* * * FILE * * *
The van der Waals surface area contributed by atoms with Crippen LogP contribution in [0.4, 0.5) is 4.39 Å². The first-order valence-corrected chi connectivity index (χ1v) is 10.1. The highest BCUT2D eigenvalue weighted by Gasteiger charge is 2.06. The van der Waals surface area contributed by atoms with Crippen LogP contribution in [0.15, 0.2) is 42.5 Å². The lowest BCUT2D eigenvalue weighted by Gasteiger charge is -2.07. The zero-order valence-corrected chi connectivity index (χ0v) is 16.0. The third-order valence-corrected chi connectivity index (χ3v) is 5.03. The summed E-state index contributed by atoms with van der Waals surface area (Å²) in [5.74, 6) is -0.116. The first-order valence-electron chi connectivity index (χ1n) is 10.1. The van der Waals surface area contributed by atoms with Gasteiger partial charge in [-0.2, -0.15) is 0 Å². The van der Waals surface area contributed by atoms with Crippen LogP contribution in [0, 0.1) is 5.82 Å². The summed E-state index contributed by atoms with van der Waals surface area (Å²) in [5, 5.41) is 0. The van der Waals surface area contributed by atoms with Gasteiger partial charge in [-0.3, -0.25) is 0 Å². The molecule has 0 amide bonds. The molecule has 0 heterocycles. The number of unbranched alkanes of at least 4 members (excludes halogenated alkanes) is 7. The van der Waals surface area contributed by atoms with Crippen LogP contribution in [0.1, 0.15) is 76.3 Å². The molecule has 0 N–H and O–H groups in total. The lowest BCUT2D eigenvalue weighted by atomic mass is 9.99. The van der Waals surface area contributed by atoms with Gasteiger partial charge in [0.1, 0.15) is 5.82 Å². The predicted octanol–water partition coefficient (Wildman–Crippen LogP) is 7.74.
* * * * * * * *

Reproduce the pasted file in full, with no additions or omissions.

The van der Waals surface area contributed by atoms with Crippen LogP contribution in [0.4, 0.5) is 4.39 Å². The first-order valence-corrected chi connectivity index (χ1v) is 10.1. The highest BCUT2D eigenvalue weighted by Gasteiger charge is 2.06. The van der Waals surface area contributed by atoms with Crippen LogP contribution in [0.15, 0.2) is 42.5 Å². The lowest BCUT2D eigenvalue weighted by Gasteiger charge is -2.07. The zero-order valence-corrected chi connectivity index (χ0v) is 16.0. The third-order valence-corrected chi connectivity index (χ3v) is 5.03. The summed E-state index contributed by atoms with van der Waals surface area (Å²) in [5.74, 6) is -0.116. The first-order valence-electron chi connectivity index (χ1n) is 10.1. The van der Waals surface area contributed by atoms with Gasteiger partial charge in [-0.2, -0.15) is 0 Å². The van der Waals surface area contributed by atoms with Crippen LogP contribution in [0, 0.1) is 5.82 Å². The summed E-state index contributed by atoms with van der Waals surface area (Å²) in [5, 5.41) is 0. The van der Waals surface area contributed by atoms with Gasteiger partial charge in [-0.3, -0.25) is 0 Å². The molecule has 0 amide bonds. The molecule has 0 heterocycles. The number of unbranched alkanes of at least 4 members (excludes halogenated alkanes) is 7. The van der Waals surface area contributed by atoms with Crippen LogP contribution in [0.1, 0.15) is 76.3 Å². The molecule has 0 N–H and O–H groups in total. The lowest BCUT2D eigenvalue weighted by atomic mass is 9.99. The van der Waals surface area contributed by atoms with Gasteiger partial charge in [0.1, 0.15) is 5.82 Å². The predicted octanol–water partition coefficient (Wildman–Crippen LogP) is 7.74.